HONG KONG — Google pulled some of its core businesses out of China seven years ago, after concluding that government controls and surveillance ran counter to its commitment to a free and open internet.
Since then, as China’s online scene has grown and prospered, the American search giant has been looking for ways to tiptoe back in.
On Wednesday, it unveiled a small but symbolically significant move toward that end: a China-based center devoted to artificial intelligence. The move nods to the country’s growing strength in A.I., thanks to substantial government funding prompted by Beijing’s ambition of having a say in the technologies of the future.
Google said the center would have a team of experts in Beijing, where the company has hundreds of employees in research and development, as well as other roles. The center will be led by Fei-Fei Li, who runs Stanford University’s Artificial Intelligence Lab and leads the artificial intelligence arm of Google’s Cloud business, and Jia Li, the head of research and development for the A.I. division of Google Cloud.
The Silicon Valley company, which announced the center’s opening at a software developer conference in Shanghai, cited China’s growing academic and technical contributions to the A.I. field, and said the new center would be “working closely with the vibrant Chinese A.I. research community.”
“The science of A.I. has no borders,” Fei-Fei Li said in a post on Google’s website, and “neither do its benefits.”
Google did not disclose financial details.
The company is only the latest big technology name to set up an A.I. shop in China to capitalize on growing skills and lavish state support. Microsoft, IBM and other Western and domestic stalwarts are busy hiring Chinese staff members in a field with a wide variety of potential applications.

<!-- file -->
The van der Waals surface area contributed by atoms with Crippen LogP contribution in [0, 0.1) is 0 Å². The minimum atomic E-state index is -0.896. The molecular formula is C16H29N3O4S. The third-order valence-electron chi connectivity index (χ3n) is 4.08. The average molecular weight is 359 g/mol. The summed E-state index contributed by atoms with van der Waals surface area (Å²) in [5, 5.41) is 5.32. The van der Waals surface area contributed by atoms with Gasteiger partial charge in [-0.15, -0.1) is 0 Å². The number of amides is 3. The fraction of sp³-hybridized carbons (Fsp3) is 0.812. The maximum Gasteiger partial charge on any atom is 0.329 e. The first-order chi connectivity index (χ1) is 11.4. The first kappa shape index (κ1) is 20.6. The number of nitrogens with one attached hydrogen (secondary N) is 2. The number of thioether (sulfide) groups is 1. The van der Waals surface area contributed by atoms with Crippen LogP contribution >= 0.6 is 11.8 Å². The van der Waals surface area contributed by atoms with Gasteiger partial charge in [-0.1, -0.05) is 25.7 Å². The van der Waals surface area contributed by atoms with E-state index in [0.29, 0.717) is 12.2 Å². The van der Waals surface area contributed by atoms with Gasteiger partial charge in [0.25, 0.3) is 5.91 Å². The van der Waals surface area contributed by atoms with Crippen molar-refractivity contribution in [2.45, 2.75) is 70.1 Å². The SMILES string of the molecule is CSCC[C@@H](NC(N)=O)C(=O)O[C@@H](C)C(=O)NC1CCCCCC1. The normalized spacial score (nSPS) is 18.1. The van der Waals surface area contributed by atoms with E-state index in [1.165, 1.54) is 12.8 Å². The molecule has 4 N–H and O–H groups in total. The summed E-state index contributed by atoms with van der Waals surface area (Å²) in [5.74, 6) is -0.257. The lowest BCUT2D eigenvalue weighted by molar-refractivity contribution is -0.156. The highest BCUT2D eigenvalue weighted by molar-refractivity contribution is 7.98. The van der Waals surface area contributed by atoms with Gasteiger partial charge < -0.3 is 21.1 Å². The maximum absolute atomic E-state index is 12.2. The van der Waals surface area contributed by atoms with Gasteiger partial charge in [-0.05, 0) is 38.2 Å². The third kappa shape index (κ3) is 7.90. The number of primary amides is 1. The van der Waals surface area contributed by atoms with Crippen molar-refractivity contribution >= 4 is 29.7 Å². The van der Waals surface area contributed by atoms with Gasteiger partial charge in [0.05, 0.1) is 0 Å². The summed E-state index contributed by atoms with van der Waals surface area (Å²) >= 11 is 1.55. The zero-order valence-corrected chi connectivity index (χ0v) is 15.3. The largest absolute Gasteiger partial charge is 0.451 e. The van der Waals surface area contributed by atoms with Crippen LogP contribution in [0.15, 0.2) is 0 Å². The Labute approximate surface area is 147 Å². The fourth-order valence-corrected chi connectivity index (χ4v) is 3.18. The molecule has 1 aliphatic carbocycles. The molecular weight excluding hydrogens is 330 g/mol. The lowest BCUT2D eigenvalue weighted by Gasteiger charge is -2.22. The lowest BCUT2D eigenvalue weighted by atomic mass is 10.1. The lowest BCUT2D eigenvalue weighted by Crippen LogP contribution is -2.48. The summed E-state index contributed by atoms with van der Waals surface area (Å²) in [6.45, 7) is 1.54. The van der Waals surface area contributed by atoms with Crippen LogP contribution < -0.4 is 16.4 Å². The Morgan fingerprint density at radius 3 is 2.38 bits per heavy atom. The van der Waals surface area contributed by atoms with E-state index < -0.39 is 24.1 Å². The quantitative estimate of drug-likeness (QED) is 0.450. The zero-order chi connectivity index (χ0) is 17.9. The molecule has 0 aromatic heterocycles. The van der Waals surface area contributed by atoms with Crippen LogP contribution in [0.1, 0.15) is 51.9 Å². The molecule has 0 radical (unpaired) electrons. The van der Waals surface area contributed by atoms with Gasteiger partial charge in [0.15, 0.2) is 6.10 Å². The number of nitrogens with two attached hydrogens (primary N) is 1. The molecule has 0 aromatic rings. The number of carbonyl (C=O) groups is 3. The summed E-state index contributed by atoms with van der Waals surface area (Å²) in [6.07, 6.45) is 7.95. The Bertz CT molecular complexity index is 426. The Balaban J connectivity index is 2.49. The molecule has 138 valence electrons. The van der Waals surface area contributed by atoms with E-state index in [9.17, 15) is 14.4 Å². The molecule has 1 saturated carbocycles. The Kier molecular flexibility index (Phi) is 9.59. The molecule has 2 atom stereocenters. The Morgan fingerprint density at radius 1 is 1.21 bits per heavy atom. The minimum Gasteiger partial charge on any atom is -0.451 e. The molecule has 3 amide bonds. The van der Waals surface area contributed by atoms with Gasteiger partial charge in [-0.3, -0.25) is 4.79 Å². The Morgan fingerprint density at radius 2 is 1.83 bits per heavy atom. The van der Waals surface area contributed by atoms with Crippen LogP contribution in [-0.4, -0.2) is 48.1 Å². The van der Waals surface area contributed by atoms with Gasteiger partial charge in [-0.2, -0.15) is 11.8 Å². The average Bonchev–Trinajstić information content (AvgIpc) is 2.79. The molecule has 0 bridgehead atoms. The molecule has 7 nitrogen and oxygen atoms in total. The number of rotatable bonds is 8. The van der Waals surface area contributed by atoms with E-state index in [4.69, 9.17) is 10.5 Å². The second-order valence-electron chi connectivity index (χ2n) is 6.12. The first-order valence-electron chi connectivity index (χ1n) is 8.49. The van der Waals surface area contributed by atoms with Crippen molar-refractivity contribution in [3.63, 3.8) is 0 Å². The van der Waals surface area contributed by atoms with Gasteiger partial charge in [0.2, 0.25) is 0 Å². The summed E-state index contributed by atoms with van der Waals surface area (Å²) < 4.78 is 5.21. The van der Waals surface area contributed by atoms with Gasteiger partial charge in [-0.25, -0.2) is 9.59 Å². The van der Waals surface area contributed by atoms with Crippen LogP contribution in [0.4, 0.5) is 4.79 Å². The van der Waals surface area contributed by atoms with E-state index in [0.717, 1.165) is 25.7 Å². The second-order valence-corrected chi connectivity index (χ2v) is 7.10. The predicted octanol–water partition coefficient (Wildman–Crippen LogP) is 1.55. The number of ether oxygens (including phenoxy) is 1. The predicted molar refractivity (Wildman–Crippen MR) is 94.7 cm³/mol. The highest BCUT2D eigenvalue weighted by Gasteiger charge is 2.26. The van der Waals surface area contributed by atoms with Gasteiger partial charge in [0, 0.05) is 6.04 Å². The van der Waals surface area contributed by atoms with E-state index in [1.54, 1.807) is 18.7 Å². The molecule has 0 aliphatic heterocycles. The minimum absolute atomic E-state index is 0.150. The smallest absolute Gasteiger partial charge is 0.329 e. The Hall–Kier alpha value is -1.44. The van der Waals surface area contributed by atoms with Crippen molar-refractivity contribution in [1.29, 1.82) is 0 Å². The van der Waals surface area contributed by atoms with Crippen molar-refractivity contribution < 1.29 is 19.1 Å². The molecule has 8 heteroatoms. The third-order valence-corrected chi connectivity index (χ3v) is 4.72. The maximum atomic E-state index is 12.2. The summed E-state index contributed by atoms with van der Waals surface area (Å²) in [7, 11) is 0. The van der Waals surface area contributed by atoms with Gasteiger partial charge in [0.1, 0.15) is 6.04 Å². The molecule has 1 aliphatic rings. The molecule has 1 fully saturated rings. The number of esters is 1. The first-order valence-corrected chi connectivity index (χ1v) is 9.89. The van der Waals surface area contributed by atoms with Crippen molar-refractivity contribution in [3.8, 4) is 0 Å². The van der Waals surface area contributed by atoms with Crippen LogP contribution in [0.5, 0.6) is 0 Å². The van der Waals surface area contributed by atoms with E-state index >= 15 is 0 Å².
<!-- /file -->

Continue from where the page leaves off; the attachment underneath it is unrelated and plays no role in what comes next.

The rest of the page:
China’s A.I. push is part of a government-driven effort to upgrade the country’s technological abilities and to wean itself off foreign-made software and advanced equipment. The push has prompted worries among Western corporate executives, and increasingly the Trump administration, which complain that Beijing unfairly nurtures their potential rivals.
The new Google A.I. center could deepen the company’s fraught but complicated relationship with China, now home to the world’s biggest population of online users.
Google closed its search business in China in 2010, saying it would no longer tolerate Beijing’s censorship requirements and government-linked efforts to hack the Gmail accounts of human rights activists and others. Google’s services were subsequently blocked in the country, and China’s internet developed its own answers to the company’s products, from email and search to video-sharing and chat.
Still, Google never left China entirely. It has an active business distributing online ads for desktop computers and mobile applications, and Chinese makers of smartphones use its Android mobile device software.
The two sides have shown signs of warming. Last week, Sundar Pichai, Google’s chief executive, spoke at China’s annual internet conference in the city of Wuzhen, saying the company did robust business helping Chinese firms seeking customers abroad. And this year, Google began offering its translation software in China.
“We have 600-plus employees in China and we had a similar number in 2010,” said Taj Meadows, a Google spokesman. “Roughly half of them are engineers working on global products. Work on A.I. will be in a similar vein.”
Tech figures inside and outside the country are watching whether Google opens a mobile app store there, but there has been little indication of progress on that front.